Pope Benedict XVI said he was following the military campaign in Libya “with great apprehension” over the weekend as reports emerged today that some Vatican officials fear the conflict may turn into a protracted war with civilian casualties.
Addressing pilgrims in Rome on March 20, the Pope appealed “to those who have political and military responsibilities to concern themselves above all with the safety and well-being of the citizens, guaranteeing access to humanitarian aid.”
|Pope Benedict XVI
Allied forces, made up mainly of U.S., British, and French military, began a series of strikes against Libya's air defenses March 19 as part of a United Nations-approved effort to protect pro-democracy protesters from retaliation by Col. Moammar Gadhafi. Last week, Gadhafi threatened to attack the protesters, mostly located in and around Benghazi in eastern Libya, “without mercy.”
The Pope said he was following “the latest events with great apprehension” and praying for those involved in "the dramatic situation." He added that he was also praying that "peace and harmony would soon come to Libya and the entire North African region."
As is the case with most international conflicts and prudential matters of policy, the Pope stopped short of explicitly taking sides. The Vatican says, at least for now, it has no more to say officially about the military action beyond what the Pope said on Sunday.
According to some reports in the Italian media, the Vatican recognizes the legitimacy of humanitarian air raids against Gadhafi's forces. Similar to its position on the war in Afghanistan, the Holy See acknowledges that such intervention may be necessary. But unidentified diplomatic sources cited in Famiglia Cristiana, an Italian Catholic weekly, also claim the Vatican is unhappy the international community failed to pursue dialogue with the Libyan regime before taking military action.
It adds that some officials are reportedly concerned that the goals and interests of the allied forces are unclear, and that the military action could turn into a protracted war. If that happens, they fear that humanitarian concerns “will take a back seat.”
The Bishop to Tripoli, Giovanni Innocenzo Martinelli, has explicitly voiced his opposition to the military action. “War does not solve anything,” he said in an interview March 21, adding that it “is reawakening sad memories about the Libyans' recent history.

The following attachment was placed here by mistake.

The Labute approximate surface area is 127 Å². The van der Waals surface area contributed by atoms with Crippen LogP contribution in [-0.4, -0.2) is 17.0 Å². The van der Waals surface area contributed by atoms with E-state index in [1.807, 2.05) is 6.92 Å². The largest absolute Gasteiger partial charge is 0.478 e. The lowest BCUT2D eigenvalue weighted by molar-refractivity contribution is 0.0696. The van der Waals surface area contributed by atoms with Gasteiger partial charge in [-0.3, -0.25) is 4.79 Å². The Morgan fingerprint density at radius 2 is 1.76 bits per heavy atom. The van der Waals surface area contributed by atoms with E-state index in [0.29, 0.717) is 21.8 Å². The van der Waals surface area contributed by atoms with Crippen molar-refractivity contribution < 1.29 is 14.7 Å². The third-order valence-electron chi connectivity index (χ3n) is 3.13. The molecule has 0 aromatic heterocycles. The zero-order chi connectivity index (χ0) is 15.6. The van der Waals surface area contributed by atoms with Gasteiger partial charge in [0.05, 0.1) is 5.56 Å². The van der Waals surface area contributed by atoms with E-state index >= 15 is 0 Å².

“I keep repeating that we need to cease shooting immediately and begin mediation straight away to resolve the crisis peacefully. Why have diplomatic means not been considered?”
In another interview with the Italian news agency ANSA, Martinelli said he doubted that the military intervention would stop Gadhafi's forces. The bishop, who is reported to know the colonel well, said he hoped Gadhafi would surrender, but that he didn't think he would do so. “On the contrary,” he said, “I think the use of force will accentuate a reaction. In my opinion, the go-ahead has been given to the wrong strategy.”
Italy's bishops, however, have been more supportive of the action. Their official newspaper, Avvenire, said in an editorial that the airstrikes are a “real act of war, but a response to a war that a bloody regime has unleashed on its own people.” Noting that the war was taking place “on Italy's doorstep,” it said that it was being waged for “noble humanitarian” reasons but “is not without risks and shadows.”
Cardinal Angelo Bagnasco, head of the Italian bishops, said: "We hope that everything takes place quickly, fairly, and equitably, and with respect to saving many poor people who right now are facing serious difficulties and misfortunes.” The cardinal said the “Gospel shows the duty to intervene to save those in need. If someone attacks my mother who is in a wheelchair, I have a duty to intervene.” Without peace and justice in the world, he added, “life is wretched.”
The church's official teaching is that the international community has a “moral obligation” to intervene on behalf of those groups “whose very survival is threatened or whose basic human rights are seriously violated.”
But it stresses that military action must always be a last resort. “States cannot remain indifferent,” the church's teaching states. “On the contrary, if all other means should prove ineffective, it is legitimate and even obligatory to take concrete measures to disarm the aggressor.”
It also says any measures must be carried out “in full respect of international law” (the military operation in Libya won the backing of a U.N. resolution last Thursday), and that the International Criminal Court should punish anyone found to be responsible for war crimes.
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